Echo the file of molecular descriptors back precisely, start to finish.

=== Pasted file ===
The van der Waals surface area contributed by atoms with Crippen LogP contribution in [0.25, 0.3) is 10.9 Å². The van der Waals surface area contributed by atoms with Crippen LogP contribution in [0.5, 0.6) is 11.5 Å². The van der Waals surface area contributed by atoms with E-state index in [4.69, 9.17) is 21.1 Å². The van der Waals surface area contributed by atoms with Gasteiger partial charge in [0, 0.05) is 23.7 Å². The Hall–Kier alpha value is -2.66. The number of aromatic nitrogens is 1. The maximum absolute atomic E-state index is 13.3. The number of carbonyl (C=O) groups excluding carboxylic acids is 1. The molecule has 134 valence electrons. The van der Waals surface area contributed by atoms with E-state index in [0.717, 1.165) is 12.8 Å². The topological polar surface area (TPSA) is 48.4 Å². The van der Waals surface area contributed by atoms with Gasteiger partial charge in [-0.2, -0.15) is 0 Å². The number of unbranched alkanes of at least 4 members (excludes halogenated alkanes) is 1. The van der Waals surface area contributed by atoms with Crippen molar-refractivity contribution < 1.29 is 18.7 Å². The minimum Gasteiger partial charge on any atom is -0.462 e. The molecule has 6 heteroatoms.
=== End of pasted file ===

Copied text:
The van der Waals surface area contributed by atoms with Crippen LogP contribution in [0.25, 0.3) is 10.9 Å². The van der Waals surface area contributed by atoms with Crippen LogP contribution in [0.5, 0.6) is 11.5 Å². The van der Waals surface area contributed by atoms with E-state index in [4.69, 9.17) is 21.1 Å². The van der Waals surface area contributed by atoms with Gasteiger partial charge in [0, 0.05) is 23.7 Å². The Hall–Kier alpha value is -2.66. The number of aromatic nitrogens is 1. The maximum absolute atomic E-state index is 13.3. The number of carbonyl (C=O) groups excluding carboxylic acids is 1. The molecule has 134 valence electrons. The van der Waals surface area contributed by atoms with E-state index in [0.717, 1.165) is 12.8 Å². The topological polar surface area (TPSA) is 48.4 Å². The van der Waals surface area contributed by atoms with Gasteiger partial charge in [-0.2, -0.15) is 0 Å². The number of unbranched alkanes of at least 4 members (excludes halogenated alkanes) is 1. The van der Waals surface area contributed by atoms with Crippen molar-refractivity contribution < 1.29 is 18.7 Å². The minimum Gasteiger partial charge on any atom is -0.462 e. The molecule has 6 heteroatoms.